While in Rwanda, we didn’t end up filming the gorillas that Dian Fossey worked with. Bureaucracy prevented that, and I won’t bore you with the details. But we wanted to film her gravesite, meet the head of research for the Dian Fossey Gorilla Fund, and also see how the local community has gotten involved in conservation.
We were able to do all of that, but the day we hiked to Old Karisoke, (the former research site where Dian lived and is now buried) it was a miserable, rainy day. We had only one chance to film it, so we set out to climb the massive mountain anyway. It was the hardest hike we’d done so far. Mainly because it was so steep, hiking from 2000m at the base up to 3000m where her old camp was. And the thistles and nettles flanking the trail were so fierce they burned and cut us through our pants! It was slippery and I used the wooden staff the guide handed out, and now could see why people found them so useful!
Ian Redmond explained how it used to look before the remnants of the buildings, looted and destroyed during years of conflict and disuse, had been swallowed up by the forest. The research site has been rebuilt in a different location, but this place felt sacred. It felt historic, and was more beautiful and mystical looking than any place we’d been to so far. The trees smothered in fluffy mosses, branches hanging heavy and, yes, misty, all around us. Seeing Dian’s grave was much more moving than I thought it would be, there in the verdant forest, alongside the tiny wooden, lichen-covered grave markers of over a dozen of her gorilla subjects that had died and were lovingly buried there. The torrential rain had cleared just long enough to film the sequences we needed and it was such a special experience, one that I will never forget.
We were also able to meet a group lead by reformed poachers who work on community projects instead of killing animals illegally in the park. On the day we went to film them, they were building a wall around the park boundary, to keep buffalo and other animals from venturing down into people’s fields where they’re more likely to get shot for crop-raiding. I met the man leading the group, and asked him about his past. He admitted that as a teen, he would set snares for bushmeat (not actually intended for gorillas, but an inadvertent threat to them) in the forest near where Dian and her rangers patrolled. He explained how they were very sneaky and would often skirt right by them undetected. Ian, who had worked with Dian in the late 70’s explained to him that he was there during that time and had destroyed hundreds of those snares on his patrols. The man was quite surprised, but shook Ian’s hand and explained that they would have been sworn enemies back then, but he and his family no longer poach, and they now share a common concern for the conservation of the Park and it’s animals. It was such a rare moment between two men meeting for the first time and realizing their histories had been so intimately entwined all those decades ago. The hunter and the hunted now shaking hands and sharing a few words in Kinyarwanda with forgiveness passing between them.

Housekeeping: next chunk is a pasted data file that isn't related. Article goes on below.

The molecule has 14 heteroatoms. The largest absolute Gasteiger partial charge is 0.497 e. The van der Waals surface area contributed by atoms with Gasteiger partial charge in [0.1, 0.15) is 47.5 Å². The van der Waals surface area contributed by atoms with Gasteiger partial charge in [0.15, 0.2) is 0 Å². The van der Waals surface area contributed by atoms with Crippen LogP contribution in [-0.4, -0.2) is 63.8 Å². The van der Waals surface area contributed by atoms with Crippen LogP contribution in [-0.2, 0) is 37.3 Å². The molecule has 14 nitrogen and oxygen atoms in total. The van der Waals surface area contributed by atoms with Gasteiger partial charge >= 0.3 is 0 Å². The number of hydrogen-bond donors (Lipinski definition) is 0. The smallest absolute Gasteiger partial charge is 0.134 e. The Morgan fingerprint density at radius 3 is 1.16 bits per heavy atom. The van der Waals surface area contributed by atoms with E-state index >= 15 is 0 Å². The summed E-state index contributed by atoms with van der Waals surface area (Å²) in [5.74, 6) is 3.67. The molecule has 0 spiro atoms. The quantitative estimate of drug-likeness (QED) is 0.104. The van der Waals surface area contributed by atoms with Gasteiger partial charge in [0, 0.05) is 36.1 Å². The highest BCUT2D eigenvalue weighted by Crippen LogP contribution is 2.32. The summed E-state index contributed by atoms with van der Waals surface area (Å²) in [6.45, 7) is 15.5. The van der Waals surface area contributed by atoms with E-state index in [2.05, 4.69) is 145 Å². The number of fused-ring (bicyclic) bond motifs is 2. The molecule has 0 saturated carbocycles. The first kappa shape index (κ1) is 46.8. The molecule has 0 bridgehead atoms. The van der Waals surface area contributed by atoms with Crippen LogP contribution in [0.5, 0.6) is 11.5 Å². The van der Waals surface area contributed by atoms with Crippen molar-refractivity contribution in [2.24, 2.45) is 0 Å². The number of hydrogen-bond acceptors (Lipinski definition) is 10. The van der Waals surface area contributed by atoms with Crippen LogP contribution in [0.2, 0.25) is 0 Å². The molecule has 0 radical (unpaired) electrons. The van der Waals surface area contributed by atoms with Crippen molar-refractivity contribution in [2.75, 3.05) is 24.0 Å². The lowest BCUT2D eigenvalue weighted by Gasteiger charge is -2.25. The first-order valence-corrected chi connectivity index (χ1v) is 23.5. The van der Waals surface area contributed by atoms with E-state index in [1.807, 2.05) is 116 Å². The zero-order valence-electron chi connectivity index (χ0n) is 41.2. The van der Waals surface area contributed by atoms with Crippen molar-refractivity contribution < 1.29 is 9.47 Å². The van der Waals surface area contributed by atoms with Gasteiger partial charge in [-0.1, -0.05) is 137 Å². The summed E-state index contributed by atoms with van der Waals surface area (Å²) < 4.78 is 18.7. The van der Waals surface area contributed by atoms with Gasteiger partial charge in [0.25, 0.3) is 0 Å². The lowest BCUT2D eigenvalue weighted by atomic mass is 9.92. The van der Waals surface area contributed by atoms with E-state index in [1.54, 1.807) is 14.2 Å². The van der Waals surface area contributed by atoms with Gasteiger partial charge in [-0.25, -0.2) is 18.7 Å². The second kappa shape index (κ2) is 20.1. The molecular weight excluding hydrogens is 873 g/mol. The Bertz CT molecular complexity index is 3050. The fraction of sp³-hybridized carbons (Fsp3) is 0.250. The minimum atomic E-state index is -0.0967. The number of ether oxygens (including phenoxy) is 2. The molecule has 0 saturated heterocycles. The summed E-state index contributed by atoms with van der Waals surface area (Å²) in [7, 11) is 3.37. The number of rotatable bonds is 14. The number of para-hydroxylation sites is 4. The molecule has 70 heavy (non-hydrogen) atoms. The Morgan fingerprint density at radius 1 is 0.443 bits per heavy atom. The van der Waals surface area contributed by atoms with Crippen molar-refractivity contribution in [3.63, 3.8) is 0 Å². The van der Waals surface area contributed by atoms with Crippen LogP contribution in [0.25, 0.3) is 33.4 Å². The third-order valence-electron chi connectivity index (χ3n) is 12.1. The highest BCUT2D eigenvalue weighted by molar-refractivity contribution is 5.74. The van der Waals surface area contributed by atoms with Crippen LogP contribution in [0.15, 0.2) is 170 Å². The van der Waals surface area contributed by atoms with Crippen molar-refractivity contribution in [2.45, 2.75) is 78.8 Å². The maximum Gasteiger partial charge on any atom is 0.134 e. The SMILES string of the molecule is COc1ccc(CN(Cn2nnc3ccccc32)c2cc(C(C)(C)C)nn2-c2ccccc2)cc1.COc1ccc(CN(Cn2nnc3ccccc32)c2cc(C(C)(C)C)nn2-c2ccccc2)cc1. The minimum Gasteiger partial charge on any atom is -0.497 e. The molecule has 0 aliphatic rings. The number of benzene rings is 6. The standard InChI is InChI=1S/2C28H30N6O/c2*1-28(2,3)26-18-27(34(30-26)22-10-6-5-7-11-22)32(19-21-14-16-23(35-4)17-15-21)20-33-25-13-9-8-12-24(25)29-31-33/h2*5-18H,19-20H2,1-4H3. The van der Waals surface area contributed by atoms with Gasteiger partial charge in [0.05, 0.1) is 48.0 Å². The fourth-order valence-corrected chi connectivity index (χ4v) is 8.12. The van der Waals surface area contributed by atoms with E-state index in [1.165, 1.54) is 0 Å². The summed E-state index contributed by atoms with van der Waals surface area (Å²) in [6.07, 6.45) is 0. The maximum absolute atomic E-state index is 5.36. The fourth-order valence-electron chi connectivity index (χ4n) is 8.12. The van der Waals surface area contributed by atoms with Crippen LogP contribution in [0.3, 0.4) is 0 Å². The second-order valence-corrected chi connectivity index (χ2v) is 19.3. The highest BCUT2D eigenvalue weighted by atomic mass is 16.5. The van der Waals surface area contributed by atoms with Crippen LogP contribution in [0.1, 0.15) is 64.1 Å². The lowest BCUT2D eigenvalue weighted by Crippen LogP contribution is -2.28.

It showed that people can and DO change and the lives of endangered animals can be saved, if we work at it.
Just setting out to hike up to Dian’s old research site and final resting place, in some heavy rain. It’s funny to think at first we tried to dodge rivers like this, since we ended up walking IN one for hours:
That’s not a river, that’s the trail. And we hiked it from 2000m to 3000m elevation! (Photo by Craig Carter).
It was SO much easier on the way down, but not really less wet.
Holly talks with an ex-poacher (via a Park translator) and introduces him to Ian Redmond, the man who destroyed hundreds of his family’s snares in the 70’s while working for Dian Fossey. (Photo by Mike Dillon).